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McIntosh Perry

McIntosh Perry geoscientist named president of APGO

I feel honoured to be in the role and I am following in the footsteps of several great geoscientists.

A professional at McIntosh Perry now holds a prestigious position with the Association of Professional Geoscientists of Ontario.

Mark Priddle, Vice-President of Private Sector Services at McIntosh Perry, was recently named the president of the APGO, after serving a year-long term as vice president of the organization.

APGO governs the practice of professional geoscience in Ontario and reports to the Minister of Northern Development and Mines. The legislation protects the public and investors by establishing a regulated association of geoscientists with the power to admit only qualified persons, to encourage continuing professional competence, to discipline members for professional misconduct and to prevent unqualified individuals from practising.

Priddle is no stranger to the organization, as he has been involved for eight years in various roles. In fact, his resume includes vast professional experience, being active in the fields of hydrogeology, geochemistry, and contaminant issues for almost 30 years.

Priddle said he is looking forward to leading the regulatory body for a year, with the help of an engaged council which governs the affairs and business of the association. “I feel honoured to be in the role and I am following in the footsteps of several great geoscientists,” he said.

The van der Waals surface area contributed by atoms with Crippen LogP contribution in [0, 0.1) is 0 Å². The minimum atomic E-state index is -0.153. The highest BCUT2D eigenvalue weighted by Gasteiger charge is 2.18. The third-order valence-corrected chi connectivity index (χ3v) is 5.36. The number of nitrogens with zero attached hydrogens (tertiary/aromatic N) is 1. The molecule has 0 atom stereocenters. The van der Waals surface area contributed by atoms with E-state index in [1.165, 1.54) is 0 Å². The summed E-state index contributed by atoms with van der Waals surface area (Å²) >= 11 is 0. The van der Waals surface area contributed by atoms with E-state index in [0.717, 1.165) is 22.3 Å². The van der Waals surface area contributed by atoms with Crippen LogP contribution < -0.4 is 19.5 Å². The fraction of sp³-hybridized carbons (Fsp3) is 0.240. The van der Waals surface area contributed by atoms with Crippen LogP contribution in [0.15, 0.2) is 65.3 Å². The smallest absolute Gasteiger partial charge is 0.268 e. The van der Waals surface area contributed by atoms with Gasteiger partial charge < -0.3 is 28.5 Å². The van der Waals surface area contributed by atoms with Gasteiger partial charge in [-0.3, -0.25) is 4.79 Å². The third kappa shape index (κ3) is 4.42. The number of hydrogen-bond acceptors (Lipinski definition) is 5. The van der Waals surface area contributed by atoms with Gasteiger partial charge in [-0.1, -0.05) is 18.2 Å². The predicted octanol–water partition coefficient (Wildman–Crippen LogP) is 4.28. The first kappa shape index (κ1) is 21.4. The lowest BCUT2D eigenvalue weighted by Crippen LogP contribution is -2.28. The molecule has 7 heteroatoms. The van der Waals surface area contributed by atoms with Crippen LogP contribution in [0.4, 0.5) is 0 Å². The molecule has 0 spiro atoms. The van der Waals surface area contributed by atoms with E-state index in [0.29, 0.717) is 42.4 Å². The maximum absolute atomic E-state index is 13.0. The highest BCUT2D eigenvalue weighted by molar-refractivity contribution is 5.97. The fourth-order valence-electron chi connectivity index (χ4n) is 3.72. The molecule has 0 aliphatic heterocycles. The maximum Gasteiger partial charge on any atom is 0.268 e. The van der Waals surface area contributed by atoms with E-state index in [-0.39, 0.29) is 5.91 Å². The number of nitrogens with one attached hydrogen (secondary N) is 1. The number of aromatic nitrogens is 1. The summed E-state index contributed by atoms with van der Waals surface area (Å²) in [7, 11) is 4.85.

Priddle notes three things he looks forward to focusing on in the coming months: promoting professionalism, inspiring volunteers as well as their employers, and continuing the road to mobility across the country.

“We are all well-trained in technical skills, but the challenges that come up regularly relate more to being a professional,” he said, specifically referencing ethics and legal issues.

In terms of encouraging volunteers, Priddle said the organization always has opportunities for more willing people in various roles, noting that even though the APGO is a regulatory body with staff in Toronto, much of the work is undertaken by volunteers.

Lastly, he said it’s still difficult for geoscientists to practice in other jurisdictions without becoming fully registered in other provinces.  “This is a challenge as many of us work for large companies with offices across the country or, by the nature of our profession, we have to work at mines and contaminated sites across Canada. I would like to make this simpler,” he said.

Priddle, who oversees services at McIntosh Perry such as environmental science and engineering, geotechnical engineering, structural engineering, land development and land use planning services, still enjoys technical work primarily in the field of environmental geoscience.

He said that the management of McIntosh Perry’s engineering and related professional services firm supports and encourages its staff members to take on roles within professional organizations. This allows staff to learn and share information about market trends with a specialized peer group that may not be internally available.

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